Published on October 11, 2007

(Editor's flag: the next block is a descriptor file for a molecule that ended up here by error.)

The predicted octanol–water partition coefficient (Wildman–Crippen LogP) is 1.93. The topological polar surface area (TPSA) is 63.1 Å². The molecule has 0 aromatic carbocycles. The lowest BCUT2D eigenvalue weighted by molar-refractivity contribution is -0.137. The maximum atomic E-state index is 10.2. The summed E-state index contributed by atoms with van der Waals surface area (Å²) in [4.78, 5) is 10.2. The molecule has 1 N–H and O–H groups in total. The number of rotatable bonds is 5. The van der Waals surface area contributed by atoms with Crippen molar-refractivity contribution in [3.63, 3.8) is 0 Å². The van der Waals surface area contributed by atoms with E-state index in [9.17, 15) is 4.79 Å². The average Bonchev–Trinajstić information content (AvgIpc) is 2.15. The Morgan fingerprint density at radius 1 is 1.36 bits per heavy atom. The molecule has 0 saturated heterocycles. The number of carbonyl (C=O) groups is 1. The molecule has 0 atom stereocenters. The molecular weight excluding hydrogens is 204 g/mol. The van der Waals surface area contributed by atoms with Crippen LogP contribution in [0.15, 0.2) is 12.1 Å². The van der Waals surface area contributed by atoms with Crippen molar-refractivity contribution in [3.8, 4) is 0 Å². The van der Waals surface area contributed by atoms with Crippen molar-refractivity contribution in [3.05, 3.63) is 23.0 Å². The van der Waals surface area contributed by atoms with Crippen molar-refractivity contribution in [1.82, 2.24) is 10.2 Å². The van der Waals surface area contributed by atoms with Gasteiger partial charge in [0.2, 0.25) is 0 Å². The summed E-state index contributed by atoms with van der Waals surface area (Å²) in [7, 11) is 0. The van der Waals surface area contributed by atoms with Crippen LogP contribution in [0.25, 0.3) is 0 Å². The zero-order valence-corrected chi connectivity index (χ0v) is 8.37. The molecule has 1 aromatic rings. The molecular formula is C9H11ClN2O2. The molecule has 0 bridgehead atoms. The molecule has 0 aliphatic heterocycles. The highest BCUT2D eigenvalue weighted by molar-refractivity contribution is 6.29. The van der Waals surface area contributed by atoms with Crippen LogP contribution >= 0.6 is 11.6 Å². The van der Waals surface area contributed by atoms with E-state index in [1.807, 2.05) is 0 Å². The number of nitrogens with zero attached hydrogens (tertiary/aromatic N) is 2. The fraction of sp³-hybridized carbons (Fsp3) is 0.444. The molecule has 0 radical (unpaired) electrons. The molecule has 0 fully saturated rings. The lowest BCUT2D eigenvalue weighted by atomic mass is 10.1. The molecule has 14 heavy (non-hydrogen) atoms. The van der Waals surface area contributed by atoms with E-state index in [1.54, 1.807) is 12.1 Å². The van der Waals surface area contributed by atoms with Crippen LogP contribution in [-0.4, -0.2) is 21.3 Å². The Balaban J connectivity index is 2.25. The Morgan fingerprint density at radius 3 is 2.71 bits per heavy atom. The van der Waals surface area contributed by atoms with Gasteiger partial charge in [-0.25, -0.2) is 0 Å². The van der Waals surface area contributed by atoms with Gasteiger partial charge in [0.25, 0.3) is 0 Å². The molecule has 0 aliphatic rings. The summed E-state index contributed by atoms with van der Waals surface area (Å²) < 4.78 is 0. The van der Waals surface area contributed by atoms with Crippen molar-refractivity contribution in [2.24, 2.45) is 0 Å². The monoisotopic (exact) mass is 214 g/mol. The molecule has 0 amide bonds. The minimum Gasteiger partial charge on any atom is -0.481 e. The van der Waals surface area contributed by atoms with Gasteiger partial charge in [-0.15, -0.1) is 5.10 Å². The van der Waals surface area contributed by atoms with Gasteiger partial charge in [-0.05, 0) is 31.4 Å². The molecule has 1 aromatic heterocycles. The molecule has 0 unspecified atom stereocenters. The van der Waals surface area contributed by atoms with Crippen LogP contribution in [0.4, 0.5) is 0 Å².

U.S. Embassy, BeijingConsular SectionTrade Show Liaison: U.S. Embassy, Beijing Consular Section Trade Show Liaison IAEM Atlanta, GA November 29-December 1, 2005 http://beijing.usembassy-china.org.cn http://travel.state.gov Our Mission: Our Mission Facilitate legitimate business travel to the United States. Prevent the use of the business visa as an avenue for illegal immigration. Slide3: FRAUD TRADE The Current Situation: The Current Situation U.S. Visa Law: U.S. Visa Law The B1/B2 Visa is available to temporary visitors traveling to the United States for either business purposes or pleasure, and who have no intention of abandoning their life in China. Rule 214(b): Rule 214(b) Rule 214(b): Every applicant for a non-immigrant visa is presumed to be an immigrant, unless they can establish to the satisfaction of the consular officer that: 1. They have a legitimate purpose for travel to the United States AND 2. They have ties to China that will compel them to return. Rule 214(b) (continued): Rule 214(b) (continued) IMPORTANT! The burden of proof is on the applicant to establish credible ties to China and an intent to return after a temporary visit to the U.S. Rule 214(b) (continued): Rule 214(b) (continued) In other words… The Consular Officer must consider the applicant not qualified for a non-immigrant visa until and unless she/he can PROVE otherwise. BURDEN OF PROOF Common Fraud Problems: Common Fraud Problems Letters of Invitation Bill of Lading Housing Documents Registration Forms Booth Receipts Contracts But unbeknownst to you, these mala fide travelers are using YOUR letters and convention documents in an effort to appear legitimate. Some of these documents are: One Rotten Apple Spoils the Barrel: One Rotten Apple Spoils the Barrel A group of otherwise qualified applicants are refused visas because one in their delegation lied and/or presented false documents to the consular officer. The Invitation Letter: The Invitation Letter The MOST important document! Among our visa applicant pool, fraudulent letters are more the norm than the exception. Exhibitors Versus Attendees: Exhibitors Versus Attendees We are interested in Chinese applicants on two different levels: Those who will exhibit at your event, and; Those who will merely attend. Exhibitors: Exhibitors Exhibitors applying for a visa are expected to know: The size and cost of display booths; number of people needed to man a booth; and warehousing Payment information: sums, deadlines Availability of translation services Attendees : Attendees In most cases; Attendees will be adjudicated as regular business travelers Previous U.S. travel and attendance at a show is a major plus The Ideal Situation: The Ideal Situation TRADE SHOW OFFICER What We Need: What We Need A SAMPLE LETTER That incorporates anti-counterfeiting measures; and Clearly identifies authorized signatories. This sample should include an explanation of what measures you have taken to protect the integrity of these documents. What You Can Do: What You Can Do Try to screen your invitees and exhibitors by asking the following questions: Is everyone on the trip qualified to travel to the United States? Is this applicant really coming to your show or is he coming for another reason? What You Can Also Do: What You Can Also Do Your letters must have some form anti-counterfeiting technology, such as: Indenting margins Using serial numbers Stickers Embossing Special paper Please See Our Website http://beijing.usembassy-china.org.cn: Please See Our Website http://beijing.usembassy-china.org.cn Map of China Consular Districts: Map of China Consular Districts Thank You!: Thank You!